Dolores St. George (Kathy Bates) is a loving but no-nonsense, bull-headed and forthright woman who says what’s on her mind, and hardly minds what she says. She lives on Little Tall Island, Maine, with her husband, Joe (the slimily good David Strathairn) and their young daughter, Selena (Ellen Muth of “Dead Like Me”). Joe drinks too much and seems as bull-headed as his wife, but otherwise life isn’t too bad. After all, Dolores has just gotten a job working for the very rich Vera Donovan (Judy Parfitt), and though the money isn’t rolling in, she receives enough to put in the bank every week for Selena’s eventual college tuition.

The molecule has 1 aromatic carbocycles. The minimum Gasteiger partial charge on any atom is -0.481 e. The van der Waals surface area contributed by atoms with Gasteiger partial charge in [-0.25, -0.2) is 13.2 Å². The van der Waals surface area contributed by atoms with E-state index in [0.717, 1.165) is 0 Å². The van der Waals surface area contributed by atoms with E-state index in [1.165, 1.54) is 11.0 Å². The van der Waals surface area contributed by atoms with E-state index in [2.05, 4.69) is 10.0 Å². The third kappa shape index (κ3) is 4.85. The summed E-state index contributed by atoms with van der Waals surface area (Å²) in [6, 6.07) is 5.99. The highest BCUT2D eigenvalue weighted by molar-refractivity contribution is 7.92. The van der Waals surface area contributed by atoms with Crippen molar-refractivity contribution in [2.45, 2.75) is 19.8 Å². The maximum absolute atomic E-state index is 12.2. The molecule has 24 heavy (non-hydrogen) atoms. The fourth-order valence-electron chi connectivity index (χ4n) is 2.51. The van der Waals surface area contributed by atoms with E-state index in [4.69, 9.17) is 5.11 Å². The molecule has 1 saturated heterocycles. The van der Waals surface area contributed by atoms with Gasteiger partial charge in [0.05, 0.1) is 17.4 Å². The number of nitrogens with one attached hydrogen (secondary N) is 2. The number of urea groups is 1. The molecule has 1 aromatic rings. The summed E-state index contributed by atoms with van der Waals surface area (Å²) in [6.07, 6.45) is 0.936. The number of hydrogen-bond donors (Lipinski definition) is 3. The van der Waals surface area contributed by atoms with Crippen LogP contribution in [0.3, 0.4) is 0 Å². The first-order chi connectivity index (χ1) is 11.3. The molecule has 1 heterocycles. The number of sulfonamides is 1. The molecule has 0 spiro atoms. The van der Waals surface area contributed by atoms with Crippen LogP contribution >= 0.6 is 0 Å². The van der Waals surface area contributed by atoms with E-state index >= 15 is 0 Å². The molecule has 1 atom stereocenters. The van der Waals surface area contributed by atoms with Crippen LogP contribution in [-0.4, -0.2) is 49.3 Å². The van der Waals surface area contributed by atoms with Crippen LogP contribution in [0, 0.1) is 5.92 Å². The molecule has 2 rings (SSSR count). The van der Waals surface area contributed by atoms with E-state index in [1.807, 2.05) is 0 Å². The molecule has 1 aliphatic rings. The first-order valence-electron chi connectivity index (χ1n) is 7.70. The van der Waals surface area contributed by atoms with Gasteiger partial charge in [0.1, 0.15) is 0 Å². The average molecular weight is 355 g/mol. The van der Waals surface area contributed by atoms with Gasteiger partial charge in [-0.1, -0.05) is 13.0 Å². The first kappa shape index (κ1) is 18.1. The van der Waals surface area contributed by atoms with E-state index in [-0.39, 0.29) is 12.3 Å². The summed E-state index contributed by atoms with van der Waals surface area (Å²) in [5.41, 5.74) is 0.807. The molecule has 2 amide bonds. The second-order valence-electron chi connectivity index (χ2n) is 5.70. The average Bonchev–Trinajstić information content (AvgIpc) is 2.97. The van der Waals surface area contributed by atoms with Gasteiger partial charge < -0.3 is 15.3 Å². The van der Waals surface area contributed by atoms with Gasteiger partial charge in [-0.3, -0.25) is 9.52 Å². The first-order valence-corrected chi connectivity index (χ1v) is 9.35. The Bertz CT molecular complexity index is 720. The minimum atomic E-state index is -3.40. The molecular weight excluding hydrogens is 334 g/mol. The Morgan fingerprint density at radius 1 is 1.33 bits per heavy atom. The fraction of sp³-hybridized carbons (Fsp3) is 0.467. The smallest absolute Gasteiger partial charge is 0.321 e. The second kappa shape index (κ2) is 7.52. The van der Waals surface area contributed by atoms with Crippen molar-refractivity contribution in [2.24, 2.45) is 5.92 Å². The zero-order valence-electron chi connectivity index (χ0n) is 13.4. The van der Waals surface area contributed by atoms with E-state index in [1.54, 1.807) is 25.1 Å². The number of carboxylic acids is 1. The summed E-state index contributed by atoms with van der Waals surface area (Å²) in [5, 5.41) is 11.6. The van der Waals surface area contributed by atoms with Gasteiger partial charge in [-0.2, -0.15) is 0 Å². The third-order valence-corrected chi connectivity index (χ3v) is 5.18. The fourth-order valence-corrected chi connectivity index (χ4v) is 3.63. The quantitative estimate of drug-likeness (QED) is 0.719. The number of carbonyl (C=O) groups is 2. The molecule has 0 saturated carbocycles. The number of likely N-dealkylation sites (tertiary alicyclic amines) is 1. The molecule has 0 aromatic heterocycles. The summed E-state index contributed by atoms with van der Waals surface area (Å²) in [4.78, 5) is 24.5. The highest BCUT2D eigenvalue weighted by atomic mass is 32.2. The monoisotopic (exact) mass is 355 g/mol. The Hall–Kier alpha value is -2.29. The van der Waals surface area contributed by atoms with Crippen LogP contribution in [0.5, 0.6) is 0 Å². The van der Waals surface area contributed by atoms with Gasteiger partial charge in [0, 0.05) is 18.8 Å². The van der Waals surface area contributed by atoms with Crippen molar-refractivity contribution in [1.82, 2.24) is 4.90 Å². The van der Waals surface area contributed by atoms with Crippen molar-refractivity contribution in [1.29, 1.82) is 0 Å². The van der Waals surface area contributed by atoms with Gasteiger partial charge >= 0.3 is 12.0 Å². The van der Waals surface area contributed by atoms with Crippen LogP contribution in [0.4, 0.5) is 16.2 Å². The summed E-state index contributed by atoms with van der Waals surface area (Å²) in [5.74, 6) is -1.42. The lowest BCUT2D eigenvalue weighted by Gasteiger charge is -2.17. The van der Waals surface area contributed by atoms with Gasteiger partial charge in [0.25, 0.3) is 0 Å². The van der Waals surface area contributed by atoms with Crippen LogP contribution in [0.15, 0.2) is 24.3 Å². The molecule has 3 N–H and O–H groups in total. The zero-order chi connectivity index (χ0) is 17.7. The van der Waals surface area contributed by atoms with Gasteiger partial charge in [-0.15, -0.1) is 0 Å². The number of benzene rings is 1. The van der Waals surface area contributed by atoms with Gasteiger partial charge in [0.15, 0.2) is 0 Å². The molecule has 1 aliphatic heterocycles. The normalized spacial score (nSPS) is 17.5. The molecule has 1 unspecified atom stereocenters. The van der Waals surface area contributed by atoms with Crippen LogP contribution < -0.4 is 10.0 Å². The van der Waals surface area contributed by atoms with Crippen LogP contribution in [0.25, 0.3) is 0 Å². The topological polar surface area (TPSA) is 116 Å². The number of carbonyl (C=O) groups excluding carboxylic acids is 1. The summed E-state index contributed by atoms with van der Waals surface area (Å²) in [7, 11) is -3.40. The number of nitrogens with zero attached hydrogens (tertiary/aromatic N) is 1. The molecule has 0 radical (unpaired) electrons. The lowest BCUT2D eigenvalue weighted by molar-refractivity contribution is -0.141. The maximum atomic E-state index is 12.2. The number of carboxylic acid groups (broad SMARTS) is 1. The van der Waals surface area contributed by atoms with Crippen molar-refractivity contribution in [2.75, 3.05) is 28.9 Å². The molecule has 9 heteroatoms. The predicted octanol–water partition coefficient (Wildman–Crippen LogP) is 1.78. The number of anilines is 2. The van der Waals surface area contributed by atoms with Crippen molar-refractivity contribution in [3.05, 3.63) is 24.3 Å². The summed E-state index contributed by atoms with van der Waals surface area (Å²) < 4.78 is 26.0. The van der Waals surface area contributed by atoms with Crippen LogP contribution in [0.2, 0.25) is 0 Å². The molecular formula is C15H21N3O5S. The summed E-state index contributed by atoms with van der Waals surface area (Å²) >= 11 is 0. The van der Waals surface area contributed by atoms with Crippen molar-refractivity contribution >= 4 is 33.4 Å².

What many would consider a pretty ideal life, living in picturesque New England and right on the beautiful Atlantic ocean, comes to a screaming halt one particular afternoon when Joe’s had a bit too much to drink and he misinterprets Dolores’ chiding as an attack on his manhood and his ability to provide for his family. After swinging a large piece of firewood directly into Dolores’ spine, sending her shaking into a nearby seat, he goes back to watching television as if nothing ever happened. And what could have ended with an angry husband’s act of dominion over his wife instead ends with an intensified act of reciprocation, in which Dolores smashes a dish over his head and threatens him with an ax. An understanding between man and wife is temporarily established, but Dolores knows she’s got to get out. She just has to save a bit more money and she'll be free to flee with Selena…until one day she sees that Joe has closed her bank account, something he had no moral or legal right to do. Dolores sees her future, as well as Selena’s, come crashing down before her eyes. All the hope that was stored away in that account is gone, and she must now risk resigning herself to a permanent future where Joe is abusive to her…and a sexual predator to their own daughter.